Thinking Ahead – Should you have unexposed radio capabilities as an Amateur Radio Operator

Carry on from the series started in Thinking Ahead – “Should you have unexposed radio capabilities as an Amateur Radio Operator?” is an important question.

Having covered the inventory and lists fetish of organizations, the radio amateur needs to be aware that the lists in bad actor’s hands could be used to deny them the ability to use their communication skills.

A bad actor may come for your radios in the physical sense or surveil the amateur for operations.

Even a normally good actor may be induced to perform bad actor functions through the “Intersections of Lists” analysis or through “red flag” rules.

The “Intersection of Lists” is an analysis where a person appearing on otherwise innocent lists may be deemed through correlation-analysis to be a risk the otherwise good actor won’t accept.

If you come to attention because you once gave money to a political party not now in fashion, or went to a church that doesn’t bend the way that the powers that bee wish it to, AND you are on some radio amateur’s lists, the correlation might lead the otherwise good actor to PRESUME that you are untrustworthy or even a risk.

And if they create or actual receive a “red flag” level complaint you will be acted against without any true legal process.

So do you tell the powers that be what radios you have and what you can do?

Much is self exposing.  Permits for towers, sales receipts for equipment, being spotted on DX clusters, web interests, and affiliations are all passive collection methods to establish some of your capabilities.

If the collection interest looking at you goes active you and your gear will be effectively fingerprinted if the interest is high enough.

So should you have some other gear?  Gear that you haven’t told the officials about and basically keep quiet about?

Some thoughts would be to only tell anyone you think is compiling a list the minimum to meet your own participation goals.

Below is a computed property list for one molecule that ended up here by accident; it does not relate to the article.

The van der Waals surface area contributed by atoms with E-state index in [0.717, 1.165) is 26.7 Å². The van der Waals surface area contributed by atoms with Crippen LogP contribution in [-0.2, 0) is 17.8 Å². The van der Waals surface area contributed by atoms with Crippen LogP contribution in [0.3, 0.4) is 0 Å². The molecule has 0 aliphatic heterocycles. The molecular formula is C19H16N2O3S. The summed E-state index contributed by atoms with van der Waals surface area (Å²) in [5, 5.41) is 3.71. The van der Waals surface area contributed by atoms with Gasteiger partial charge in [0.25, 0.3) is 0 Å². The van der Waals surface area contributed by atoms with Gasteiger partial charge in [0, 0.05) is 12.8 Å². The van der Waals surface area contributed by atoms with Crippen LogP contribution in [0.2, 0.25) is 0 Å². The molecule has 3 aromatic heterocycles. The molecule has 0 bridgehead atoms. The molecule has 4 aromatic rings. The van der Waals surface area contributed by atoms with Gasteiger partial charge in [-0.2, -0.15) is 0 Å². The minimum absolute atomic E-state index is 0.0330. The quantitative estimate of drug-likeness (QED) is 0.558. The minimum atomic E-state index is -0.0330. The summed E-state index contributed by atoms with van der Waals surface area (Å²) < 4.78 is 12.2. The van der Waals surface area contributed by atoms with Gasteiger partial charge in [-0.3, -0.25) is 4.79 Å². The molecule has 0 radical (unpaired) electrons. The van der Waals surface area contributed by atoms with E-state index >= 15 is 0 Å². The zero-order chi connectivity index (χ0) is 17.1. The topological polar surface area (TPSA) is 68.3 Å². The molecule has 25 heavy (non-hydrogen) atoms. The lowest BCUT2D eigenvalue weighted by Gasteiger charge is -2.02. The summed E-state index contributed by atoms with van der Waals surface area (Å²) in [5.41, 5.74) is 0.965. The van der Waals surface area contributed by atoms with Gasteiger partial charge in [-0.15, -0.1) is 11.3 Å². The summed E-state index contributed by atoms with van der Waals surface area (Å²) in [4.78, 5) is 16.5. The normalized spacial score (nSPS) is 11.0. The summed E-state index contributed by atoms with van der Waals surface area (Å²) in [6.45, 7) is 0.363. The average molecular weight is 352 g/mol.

So if you really want to help with crowd control let them know you have an HT and know how to do it.

If you want to participate in an HF net then reveal you have a setup that works for that band/mode/propagation.

But think twice about just rattling off your station’s full capabilities if you are not certain where that information will end up.

Another thought is to have a backup setup – a cached go-kit sort of thing – in case your main setup becomes unusable.

If you have to expose that you have a go-kit maybe build a second one which is kept someplace separate but secure?

As part of your OPSEC/PERSEC you also need to think about what you post at places like QRZ or on a blog/forum.  At least think about it, though just participating is going to get you on a list regardless.

In some ways you can enjoy our hobby without the sharing process, but think twice about providing an inventory to others who really don’t need it, and also about having a “plan-B” setup.



2 thoughts on “Thinking Ahead – Should you have unexposed radio capabilities as an Amateur Radio Operator

  1. Jim - No Call Given says:

    Oversharing is a plague. I don’t care what John Doe had for dinner, or what Mary Roe’s “status” is. Ham radio is just one more aspect of the larger issue… that’s far more annoying than it’s ever likely to be dangerous. Having said that… you say…

    “If you have to expose that you have a go-kit maybe build a second one which is kept someplace separate but secure?”

    Seriously? Have you really thought about this? Were I to actually subscribe to this aluminum foil approach to life… and still decide to share details… I would just lie about having the first kit and only have the second one. Anyone serious about leading a life with no sharing simply says nothing vs makes a kit that will never be used just to hide the fact there’s another one somewhere else. It makes no sense. You probably need to rethink some of your advice with a bit more of an eye to being logical.

    • k9zw says:

      I’ve approved “Jim’s” comment despite not having a callsign as he’s jumped a bit ahead in my series in his discussion of “oversharing.”

      Oversharing is the dross that persists on the WWW with the trivial & coordinating messages, posts and other social media people like to “share.”

      I’m taking away that “Jim” is more peeved about this sort of “oversharing” than being realistic that there is no way to fully opt out of persistent sharing.

      You cannot escape the sharing, but you can do a bit to manage it to meet your goals.



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